In the Mood for Cheongsam
Editions Didier Millet, 2012 - Design - 159 pages
Spanning almost a century, this book examines the origins and development of the cheongsam in the social context of Singapore since its introduction from Shanghai, China, in the 1920s to the present day. The cheongsam, a one-piece Chinese ladies' dress that was the epitome of Chinese identity and feminine beauty during the middle decades of the 20th century. Initially seen as a symbol of a trendy, new, Republican China, shorn of the shackles of the imperial system, the cheongsam soon adopted intellectual overtones, and was favoured by the sophisticated and society's elite at elaborate social functions. When it was abandoned following the success of the Communist Party in China, the cheongsam survived in Singapore as the garment of choice for independent, educated women.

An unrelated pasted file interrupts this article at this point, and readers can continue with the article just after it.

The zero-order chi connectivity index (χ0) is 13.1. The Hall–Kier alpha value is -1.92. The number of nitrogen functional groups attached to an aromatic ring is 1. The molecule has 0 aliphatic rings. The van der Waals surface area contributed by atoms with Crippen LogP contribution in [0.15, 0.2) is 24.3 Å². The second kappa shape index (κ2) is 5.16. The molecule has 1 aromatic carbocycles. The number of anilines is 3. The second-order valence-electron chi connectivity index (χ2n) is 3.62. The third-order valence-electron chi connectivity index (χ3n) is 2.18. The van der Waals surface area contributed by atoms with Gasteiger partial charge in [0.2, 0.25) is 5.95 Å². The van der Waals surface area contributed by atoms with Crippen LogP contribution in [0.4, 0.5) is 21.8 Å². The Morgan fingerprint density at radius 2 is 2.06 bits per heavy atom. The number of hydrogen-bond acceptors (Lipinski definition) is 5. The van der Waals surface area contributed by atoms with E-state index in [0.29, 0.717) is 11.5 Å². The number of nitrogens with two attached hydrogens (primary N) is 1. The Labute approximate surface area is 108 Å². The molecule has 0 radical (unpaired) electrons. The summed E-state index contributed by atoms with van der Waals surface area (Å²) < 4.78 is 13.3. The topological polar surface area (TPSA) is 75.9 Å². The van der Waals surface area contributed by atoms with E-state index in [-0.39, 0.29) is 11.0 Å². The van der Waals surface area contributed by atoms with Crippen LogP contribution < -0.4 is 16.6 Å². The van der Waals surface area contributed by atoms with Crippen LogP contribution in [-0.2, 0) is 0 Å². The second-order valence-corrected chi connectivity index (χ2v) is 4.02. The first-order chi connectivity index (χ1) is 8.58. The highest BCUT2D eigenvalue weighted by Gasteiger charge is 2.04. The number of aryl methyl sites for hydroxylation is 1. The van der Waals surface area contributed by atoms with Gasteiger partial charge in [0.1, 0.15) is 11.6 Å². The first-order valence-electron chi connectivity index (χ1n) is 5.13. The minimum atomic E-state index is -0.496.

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Accession apprentice asymmetrical opening batik cheongsam Benjamin Sheares black cheongsam burn-out pattern capped sleeves Chan Choy Siong changshan Chen Cheong cheongsam tailor cheongsam with capped China Chinese women Chung May Khuen decorated Elizabeth Choy fabric fashion show floral cheongsam floral motifs flower buttons form-fitting Group photograph Hong Kong Ibid interview by Chung John Galliano Kelantan late Lee Kuan Yew length cheongsam Loke Wan Tho Master Ching Master Lok matching Mdm Chan Mdm Christina Lee Mdm Wu Chuen Mdm Zhuo modern Museum of Singapore Nancy Lim NationalArchives of Singapore nonyas OPPOSITE Oral History Centre Oral history interview Peranakan popular Priscilla Shunmugam R. H. Bruce Lockhart Raffles sarong kebaya sewing Shanghai Shanghai Tang Shanghainese tailors shoes silhouette silk cheongsam silk satin cheongsam Singapore women Singapore’s sleeveless cheongsam Straits Studio portrait synthetic tailors in Singapore TOP LEFT velvet Vivienne Tam wearer Wee Kim Wee Western frocks Western garments worn Wu Chuen Chuen